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I always enjoy the welcome meeting, or team briefing, at the start of a tour; sizing-up your travel companions for the next week or so, sizing-up the tour manager and the organisation behind them. As a former tour manager myself, I enjoy watching out for the machinery operating behind the curtain. As a passenger on the tour, I’m interested in making sure everything goes smoothly and as planned.

We met the night before departure in a room above the tour office, lined with vinyl-upholstered seating, a small table in the centre. We were offered tea as people drifted in. Our tour guide Felipe introduced himself and his assistant, Hans. Although Felipe’s English was good, he seemed to struggle with our rapidly spoken accents – several times answering questions quite different to the ones asked.

Our group before setting out on the hike, at breakfast on the first day.

Breakfast at Urubamba

He handed out blue nylon duffle bags for us to pack our things into and gave me the hiking backpack I had rented to replace our usual daysack (the rental having a waist belt and chest strap to better distribute the weight of the pack for the longer periods I would be carrying it while hiking up Andean mountains.)

At the end, it felt slightly anticlimactic as we all departed to pack. After our sleeping bag and mat, we had an allowance of four kilograms for personal items in the duffel bag but, being used to travelling light, were easily able to stay within the porters’ weight limit.

So, early the following morning, as the first sunlight warmed the tops of the hills which surround Cusco, we headed down towards the Plaza San Francisco, dropped our excess luggage off at the tour company’s hotel and boarded the little bus ready to go. It emerged that two of the eleven scheduled for our group would not be joining us, as one of them had got quite bad food poisoning and his girlfriend was staying behind to take care of him.

The early journey was subdued as we had all got up earlier than we would have liked to make the 6am departure time. After an hour or so, we stopped at a small restaurant in the town of Urubamba and had a light breakfast. As we were eating, Felipe emerged with a chocolate cake! It turned out Andrew (one of our fellow trekkers) had a birthday today. Chocolate cake for breakfast does wonders for a group’s cohesion and enthusiasm!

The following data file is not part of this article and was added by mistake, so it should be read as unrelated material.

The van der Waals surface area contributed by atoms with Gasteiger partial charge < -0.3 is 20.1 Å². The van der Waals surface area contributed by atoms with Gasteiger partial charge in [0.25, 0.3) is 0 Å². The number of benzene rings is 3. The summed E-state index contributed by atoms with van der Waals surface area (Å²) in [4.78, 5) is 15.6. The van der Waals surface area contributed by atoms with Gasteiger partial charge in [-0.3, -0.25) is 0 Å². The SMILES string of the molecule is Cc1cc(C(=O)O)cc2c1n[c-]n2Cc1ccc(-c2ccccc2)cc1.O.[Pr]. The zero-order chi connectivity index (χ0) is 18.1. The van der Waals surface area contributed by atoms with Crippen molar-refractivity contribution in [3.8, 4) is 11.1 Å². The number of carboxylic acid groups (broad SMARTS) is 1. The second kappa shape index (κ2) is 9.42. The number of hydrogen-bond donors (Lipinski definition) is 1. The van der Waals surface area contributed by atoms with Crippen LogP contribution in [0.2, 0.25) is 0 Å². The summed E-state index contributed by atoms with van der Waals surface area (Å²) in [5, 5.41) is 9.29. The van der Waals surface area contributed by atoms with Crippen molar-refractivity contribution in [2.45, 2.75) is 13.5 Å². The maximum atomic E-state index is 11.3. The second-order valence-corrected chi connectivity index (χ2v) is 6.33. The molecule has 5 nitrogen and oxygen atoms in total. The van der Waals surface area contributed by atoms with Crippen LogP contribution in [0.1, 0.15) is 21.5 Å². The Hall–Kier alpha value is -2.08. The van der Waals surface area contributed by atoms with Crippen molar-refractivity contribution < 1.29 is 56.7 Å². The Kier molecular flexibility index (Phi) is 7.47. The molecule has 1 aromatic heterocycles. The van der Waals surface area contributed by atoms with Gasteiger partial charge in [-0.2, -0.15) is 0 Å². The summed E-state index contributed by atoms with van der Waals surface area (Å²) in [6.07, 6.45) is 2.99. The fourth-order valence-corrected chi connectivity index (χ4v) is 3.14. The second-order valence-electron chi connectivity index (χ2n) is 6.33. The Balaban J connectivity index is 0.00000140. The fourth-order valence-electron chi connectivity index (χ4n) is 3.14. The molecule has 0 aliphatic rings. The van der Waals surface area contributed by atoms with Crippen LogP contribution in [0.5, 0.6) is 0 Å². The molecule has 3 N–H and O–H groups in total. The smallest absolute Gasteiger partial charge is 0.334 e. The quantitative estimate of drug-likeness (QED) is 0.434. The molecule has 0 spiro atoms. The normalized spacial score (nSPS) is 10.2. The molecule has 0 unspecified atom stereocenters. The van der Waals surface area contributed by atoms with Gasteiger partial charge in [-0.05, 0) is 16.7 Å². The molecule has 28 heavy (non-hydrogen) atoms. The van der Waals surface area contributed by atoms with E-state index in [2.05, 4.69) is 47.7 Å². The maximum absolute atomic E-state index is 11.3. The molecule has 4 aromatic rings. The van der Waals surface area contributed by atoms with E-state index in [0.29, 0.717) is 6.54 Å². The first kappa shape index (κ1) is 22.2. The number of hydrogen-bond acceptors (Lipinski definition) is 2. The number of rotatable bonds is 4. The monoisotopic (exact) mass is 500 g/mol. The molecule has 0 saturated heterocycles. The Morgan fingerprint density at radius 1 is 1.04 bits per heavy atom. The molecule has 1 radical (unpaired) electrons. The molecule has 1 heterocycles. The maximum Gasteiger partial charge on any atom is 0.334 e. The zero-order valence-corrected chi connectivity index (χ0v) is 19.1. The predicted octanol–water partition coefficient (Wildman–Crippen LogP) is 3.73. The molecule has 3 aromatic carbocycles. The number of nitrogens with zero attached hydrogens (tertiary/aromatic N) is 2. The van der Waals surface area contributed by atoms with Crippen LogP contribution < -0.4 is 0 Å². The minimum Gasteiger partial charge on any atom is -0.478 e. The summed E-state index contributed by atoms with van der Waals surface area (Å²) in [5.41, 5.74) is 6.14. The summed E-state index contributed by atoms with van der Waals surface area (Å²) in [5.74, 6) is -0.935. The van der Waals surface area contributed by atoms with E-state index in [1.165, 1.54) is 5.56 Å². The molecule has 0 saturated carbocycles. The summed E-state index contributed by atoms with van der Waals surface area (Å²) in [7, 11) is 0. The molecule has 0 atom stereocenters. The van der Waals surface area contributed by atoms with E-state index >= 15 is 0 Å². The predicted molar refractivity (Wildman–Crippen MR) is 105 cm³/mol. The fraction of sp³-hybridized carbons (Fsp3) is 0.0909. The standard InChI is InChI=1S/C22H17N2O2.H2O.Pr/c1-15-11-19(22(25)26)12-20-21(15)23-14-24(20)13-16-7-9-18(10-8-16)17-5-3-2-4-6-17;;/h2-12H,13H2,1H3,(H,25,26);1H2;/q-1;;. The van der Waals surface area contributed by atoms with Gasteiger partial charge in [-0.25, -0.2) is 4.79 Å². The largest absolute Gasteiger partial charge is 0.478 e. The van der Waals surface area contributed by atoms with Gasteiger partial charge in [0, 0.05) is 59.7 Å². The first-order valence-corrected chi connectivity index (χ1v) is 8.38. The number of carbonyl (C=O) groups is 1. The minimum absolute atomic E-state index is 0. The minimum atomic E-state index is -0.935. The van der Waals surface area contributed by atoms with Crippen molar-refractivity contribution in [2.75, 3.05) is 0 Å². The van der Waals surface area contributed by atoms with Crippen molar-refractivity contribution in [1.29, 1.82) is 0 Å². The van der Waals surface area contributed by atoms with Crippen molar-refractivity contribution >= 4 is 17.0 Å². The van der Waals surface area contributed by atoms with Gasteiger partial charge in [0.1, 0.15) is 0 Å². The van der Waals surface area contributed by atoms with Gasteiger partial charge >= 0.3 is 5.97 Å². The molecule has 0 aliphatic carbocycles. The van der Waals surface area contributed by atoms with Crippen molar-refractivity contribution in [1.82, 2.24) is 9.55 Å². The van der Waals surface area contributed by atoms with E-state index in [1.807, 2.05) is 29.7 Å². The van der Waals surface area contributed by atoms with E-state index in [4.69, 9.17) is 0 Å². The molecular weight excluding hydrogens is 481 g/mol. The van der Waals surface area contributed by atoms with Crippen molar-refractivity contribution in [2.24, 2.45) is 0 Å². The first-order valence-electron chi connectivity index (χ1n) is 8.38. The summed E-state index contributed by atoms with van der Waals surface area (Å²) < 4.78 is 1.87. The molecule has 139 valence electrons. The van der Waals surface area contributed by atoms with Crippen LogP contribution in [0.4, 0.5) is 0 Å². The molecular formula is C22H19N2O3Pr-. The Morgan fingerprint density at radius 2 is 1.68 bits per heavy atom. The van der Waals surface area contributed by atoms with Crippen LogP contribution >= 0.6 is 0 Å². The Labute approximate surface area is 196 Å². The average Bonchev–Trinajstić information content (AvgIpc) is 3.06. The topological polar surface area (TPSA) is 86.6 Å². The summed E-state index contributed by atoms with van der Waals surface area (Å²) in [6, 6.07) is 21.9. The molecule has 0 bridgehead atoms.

Sorting ourselves out at Km82 before setting off.

Sorting our gear at Km82

Our next stop was at “Kilometre Eighty-Two,” the official start of the Inca Trail. Here we joined our porters and spent a while sorting out gear in the car park before finally proceeding down to the checkpoint, with a brief pause for photos beneath the Inca Trail sign. In no time, we were checked-in and had crossed the bridge over the Urubamba River. Just like that, we had begun the Inca Trail.

The pace was brisk and the vegetation at this lower altitude quite lush. Not far in to the walk though, Felipe stopped to give us all a talk (the first of many) about the benefits of chewing Coca leaves. He handed them out to those who were interested and explained how to chew them up and then keep the wad in your mouth to let it ferment. I gave it a try. The taste wasn’t too bad, but I didn’t notice any of the advertised benefits. I wondered if that was related to my resistance to dental anaesthetics.

Trekking onwards, the sun was eventually replaced with cloud, but the occasional spits of rain didn’t dampen our enthusiasm as we trekked through trees laden with Spanish Moss and passed cacti bearing tasty red fruit. As we approached our lunch stop though, it got heavier and we decided it was time to break out the ponchos.

The “poncho plastic” (as Felipe referred to them) was probably the best investment I made out of all extra equipment we bought for the trip. It only cost S/.5 (about £1.20) and got plenty of usage over the following four days. Covering both your upper body and your backpack, it was an easy-to-put-on waterproof.

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Inca Corn cobs topped with Llama cheese

Lunch set the tone for the trip’s high standard of catering; a ceviche starter, followed by a variety of plates including battered trout fillets in a delicious sauce, massive Andean corn-on-the-cob topped with Llama cheese, soup, several salads and rice. When hiking at altitude, the meals are carbohydrate-heavy and usually include a lot of liquid (hence, soup or porridge figured in every meal.)

The skies cleared after lunch and, by the time we reached our afternoon rest stop at the Llactapata ruins, we were back to clear skies and able to enjoy the magnificent views between the sheer mountains and down to the Patallacta ruins on the valley floor.

Our camp for the first night was in a farmer’s field just off the trail. It had been advertised as having a hot shower, but that proved to be optimistic. The first user of the shower reported it went cold halfway through. Looking at the wiring to the electric heater attached to the shower head, I’m surprised it lasted that long. There was also much discussion about the cleanliness of the room – which was shared with the toilet and had a filthy floor – and the contortions necessary to reach your towel after the shower.

There was a great view from the campsite though. As the sun set we watched the last rays illuminate a glacier further down the valley before settling in for an early night after another delicious dinner.

The ruins of Patallacta seen from the trail.

The ruins of Patallacta seen from the trail

The view from our Day One campsite.

The sunset illuminating a glacier further down the valley; Camp One

Ready to hit the trail.

Our group, ready to set out on the Inca Trail